Building on this, they then went on to define what the act of project management actually is. The job consists of applying “processes, methods, knowledge, skills and experience” so that clients can meet their objectives and bring about planned outputs or outcomes. The analysts added that this includes “initiating the project, planning, executing, controlling, quality assuring and closing the work of an identified and dedicated team according to a specified budget and timeframe.”

Importantly, it should be noted that the profession is not exclusive to only roles explicitly labelled as ‘project manager’, but to any role where specialist project management skills are used. This means that across sectors these roles can have very different titles, from the self-explanatory contract managers of procurement, or the campaign managers of advertising, to the likes of festival co-ordinators in the events sector, and many more. The roles in question also span all strategic levels of the profession, from strategic to tactical and operational positions.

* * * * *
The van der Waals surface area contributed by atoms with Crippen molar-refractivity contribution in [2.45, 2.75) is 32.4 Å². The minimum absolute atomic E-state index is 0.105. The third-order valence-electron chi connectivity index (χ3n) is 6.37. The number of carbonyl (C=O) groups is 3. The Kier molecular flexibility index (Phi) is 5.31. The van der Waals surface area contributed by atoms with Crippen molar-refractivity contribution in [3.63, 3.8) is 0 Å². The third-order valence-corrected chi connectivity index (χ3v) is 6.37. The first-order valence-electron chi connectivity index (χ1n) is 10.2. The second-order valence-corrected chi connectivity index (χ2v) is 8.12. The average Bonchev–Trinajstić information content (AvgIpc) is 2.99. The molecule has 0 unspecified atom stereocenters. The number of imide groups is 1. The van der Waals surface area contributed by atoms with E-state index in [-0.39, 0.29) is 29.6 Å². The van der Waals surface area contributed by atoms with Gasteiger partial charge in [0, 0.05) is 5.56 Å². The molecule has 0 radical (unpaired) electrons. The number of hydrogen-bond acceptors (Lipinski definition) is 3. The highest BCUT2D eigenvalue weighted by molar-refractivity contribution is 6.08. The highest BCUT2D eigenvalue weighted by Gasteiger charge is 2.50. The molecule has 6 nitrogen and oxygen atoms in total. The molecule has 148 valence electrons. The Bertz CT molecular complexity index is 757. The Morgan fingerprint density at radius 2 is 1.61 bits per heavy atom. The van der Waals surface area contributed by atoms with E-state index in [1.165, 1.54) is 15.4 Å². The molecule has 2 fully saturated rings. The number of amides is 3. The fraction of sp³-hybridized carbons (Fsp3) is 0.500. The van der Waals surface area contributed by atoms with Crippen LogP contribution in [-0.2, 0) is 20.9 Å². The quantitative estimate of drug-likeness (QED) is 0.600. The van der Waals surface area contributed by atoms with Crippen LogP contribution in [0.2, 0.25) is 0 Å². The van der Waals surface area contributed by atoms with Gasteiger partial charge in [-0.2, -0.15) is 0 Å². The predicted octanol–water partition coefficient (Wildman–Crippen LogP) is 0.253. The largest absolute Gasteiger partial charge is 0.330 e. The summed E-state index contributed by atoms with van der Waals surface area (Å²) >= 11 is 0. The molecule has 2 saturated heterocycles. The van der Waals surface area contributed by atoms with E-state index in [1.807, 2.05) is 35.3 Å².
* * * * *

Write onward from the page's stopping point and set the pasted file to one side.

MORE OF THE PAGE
Gross value added of project management profession

From a sector perspective, the financial and professional services, construction and healthcare industries make up almost two-thirds of the total project management GVA. At the same time, understandably, the UK Government has a huge project portfolio, which further drives the size of the GVA the sector contributes, thanks to megaprojects like HS2 and Crossrail.

Commenting on this to the report’s authors, Oliver Dowden, Minister for Implementation remarked, “Project delivery is at the heart of all Government activity, whether it’s building roads and rail, strengthening our armed forces, modernising IT or transforming the way government provides public services to citizens. Getting these projects right is essential if we are to ensure that we build a country that works for everyone.”

Throughout 2019, 26 major government projects were delivered, representing a fifth of the overall Government Major Projects Portfolio (GMPP) of 133 projects. According to the IPA annual report 2017-18, these represented a whole life cost of £423 billion. In addition to this were a plethora of smaller scale projects, and those in early development.